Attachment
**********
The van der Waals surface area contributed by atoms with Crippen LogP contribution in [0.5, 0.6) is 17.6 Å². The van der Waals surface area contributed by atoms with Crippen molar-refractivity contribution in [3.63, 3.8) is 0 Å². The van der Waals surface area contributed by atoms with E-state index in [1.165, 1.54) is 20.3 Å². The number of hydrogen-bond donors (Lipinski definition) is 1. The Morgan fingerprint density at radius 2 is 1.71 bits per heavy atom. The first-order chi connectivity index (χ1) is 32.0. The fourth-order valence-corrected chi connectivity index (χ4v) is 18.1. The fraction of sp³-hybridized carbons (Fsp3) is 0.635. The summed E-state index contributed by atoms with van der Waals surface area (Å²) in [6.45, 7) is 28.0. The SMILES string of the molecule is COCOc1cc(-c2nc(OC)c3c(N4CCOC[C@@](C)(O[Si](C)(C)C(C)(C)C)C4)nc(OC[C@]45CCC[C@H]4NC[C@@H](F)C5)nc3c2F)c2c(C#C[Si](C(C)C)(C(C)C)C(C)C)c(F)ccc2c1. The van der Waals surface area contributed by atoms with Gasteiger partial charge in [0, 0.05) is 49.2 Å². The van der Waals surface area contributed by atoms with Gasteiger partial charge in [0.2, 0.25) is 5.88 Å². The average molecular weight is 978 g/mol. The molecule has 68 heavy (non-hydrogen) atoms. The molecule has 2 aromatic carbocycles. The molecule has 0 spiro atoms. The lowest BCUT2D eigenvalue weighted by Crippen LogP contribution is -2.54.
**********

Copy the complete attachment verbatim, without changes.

The van der Waals surface area contributed by atoms with Crippen LogP contribution in [0.5, 0.6) is 17.6 Å². The van der Waals surface area contributed by atoms with Crippen molar-refractivity contribution in [3.63, 3.8) is 0 Å². The van der Waals surface area contributed by atoms with E-state index in [1.165, 1.54) is 20.3 Å². The number of hydrogen-bond donors (Lipinski definition) is 1. The Morgan fingerprint density at radius 2 is 1.71 bits per heavy atom. The first-order chi connectivity index (χ1) is 32.0. The fourth-order valence-corrected chi connectivity index (χ4v) is 18.1. The fraction of sp³-hybridized carbons (Fsp3) is 0.635. The summed E-state index contributed by atoms with van der Waals surface area (Å²) in [6.45, 7) is 28.0. The SMILES string of the molecule is COCOc1cc(-c2nc(OC)c3c(N4CCOC[C@@](C)(O[Si](C)(C)C(C)(C)C)C4)nc(OC[C@]45CCC[C@H]4NC[C@@H](F)C5)nc3c2F)c2c(C#C[Si](C(C)C)(C(C)C)C(C)C)c(F)ccc2c1. The van der Waals surface area contributed by atoms with Gasteiger partial charge in [0, 0.05) is 49.2 Å². The van der Waals surface area contributed by atoms with Gasteiger partial charge in [0.2, 0.25) is 5.88 Å². The average molecular weight is 978 g/mol. The molecule has 68 heavy (non-hydrogen) atoms. The molecule has 2 aromatic carbocycles. The molecule has 0 spiro atoms. The lowest BCUT2D eigenvalue weighted by Crippen LogP contribution is -2.54.